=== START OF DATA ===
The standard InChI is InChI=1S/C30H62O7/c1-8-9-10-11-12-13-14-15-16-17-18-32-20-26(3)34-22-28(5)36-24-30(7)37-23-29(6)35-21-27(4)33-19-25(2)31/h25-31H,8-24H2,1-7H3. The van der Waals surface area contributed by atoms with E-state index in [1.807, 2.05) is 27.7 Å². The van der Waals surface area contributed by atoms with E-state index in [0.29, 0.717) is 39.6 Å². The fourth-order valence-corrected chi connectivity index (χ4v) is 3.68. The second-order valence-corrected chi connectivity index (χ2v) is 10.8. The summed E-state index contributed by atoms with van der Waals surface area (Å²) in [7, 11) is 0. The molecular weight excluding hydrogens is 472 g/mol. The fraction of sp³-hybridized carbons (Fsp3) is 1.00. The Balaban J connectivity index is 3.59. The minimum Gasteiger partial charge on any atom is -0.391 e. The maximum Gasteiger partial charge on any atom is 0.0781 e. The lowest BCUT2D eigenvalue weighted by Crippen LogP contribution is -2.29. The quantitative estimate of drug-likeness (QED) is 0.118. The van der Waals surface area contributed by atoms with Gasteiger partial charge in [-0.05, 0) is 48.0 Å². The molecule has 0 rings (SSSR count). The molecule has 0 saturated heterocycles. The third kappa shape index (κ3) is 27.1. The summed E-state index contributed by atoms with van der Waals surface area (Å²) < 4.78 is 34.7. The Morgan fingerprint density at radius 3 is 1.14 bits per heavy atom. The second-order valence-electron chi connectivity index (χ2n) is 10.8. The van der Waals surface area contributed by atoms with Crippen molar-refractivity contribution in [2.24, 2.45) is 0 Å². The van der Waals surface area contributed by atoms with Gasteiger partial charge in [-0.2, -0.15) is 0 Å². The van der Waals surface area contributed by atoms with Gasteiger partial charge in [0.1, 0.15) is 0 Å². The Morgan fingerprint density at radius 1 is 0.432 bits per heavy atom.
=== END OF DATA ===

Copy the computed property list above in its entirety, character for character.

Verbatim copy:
The standard InChI is InChI=1S/C30H62O7/c1-8-9-10-11-12-13-14-15-16-17-18-32-20-26(3)34-22-28(5)36-24-30(7)37-23-29(6)35-21-27(4)33-19-25(2)31/h25-31H,8-24H2,1-7H3. The van der Waals surface area contributed by atoms with E-state index in [1.807, 2.05) is 27.7 Å². The van der Waals surface area contributed by atoms with E-state index in [0.29, 0.717) is 39.6 Å². The fourth-order valence-corrected chi connectivity index (χ4v) is 3.68. The second-order valence-corrected chi connectivity index (χ2v) is 10.8. The summed E-state index contributed by atoms with van der Waals surface area (Å²) in [7, 11) is 0. The molecular weight excluding hydrogens is 472 g/mol. The fraction of sp³-hybridized carbons (Fsp3) is 1.00. The Balaban J connectivity index is 3.59. The minimum Gasteiger partial charge on any atom is -0.391 e. The maximum Gasteiger partial charge on any atom is 0.0781 e. The lowest BCUT2D eigenvalue weighted by Crippen LogP contribution is -2.29. The quantitative estimate of drug-likeness (QED) is 0.118. The van der Waals surface area contributed by atoms with Gasteiger partial charge in [-0.05, 0) is 48.0 Å². The molecule has 0 rings (SSSR count). The molecule has 0 saturated heterocycles. The third kappa shape index (κ3) is 27.1. The summed E-state index contributed by atoms with van der Waals surface area (Å²) < 4.78 is 34.7. The Morgan fingerprint density at radius 3 is 1.14 bits per heavy atom. The second-order valence-electron chi connectivity index (χ2n) is 10.8. The van der Waals surface area contributed by atoms with Crippen molar-refractivity contribution in [2.24, 2.45) is 0 Å². The van der Waals surface area contributed by atoms with Gasteiger partial charge in [-0.2, -0.15) is 0 Å². The van der Waals surface area contributed by atoms with Gasteiger partial charge in [0.1, 0.15) is 0 Å². The Morgan fingerprint density at radius 1 is 0.432 bits per heavy atom.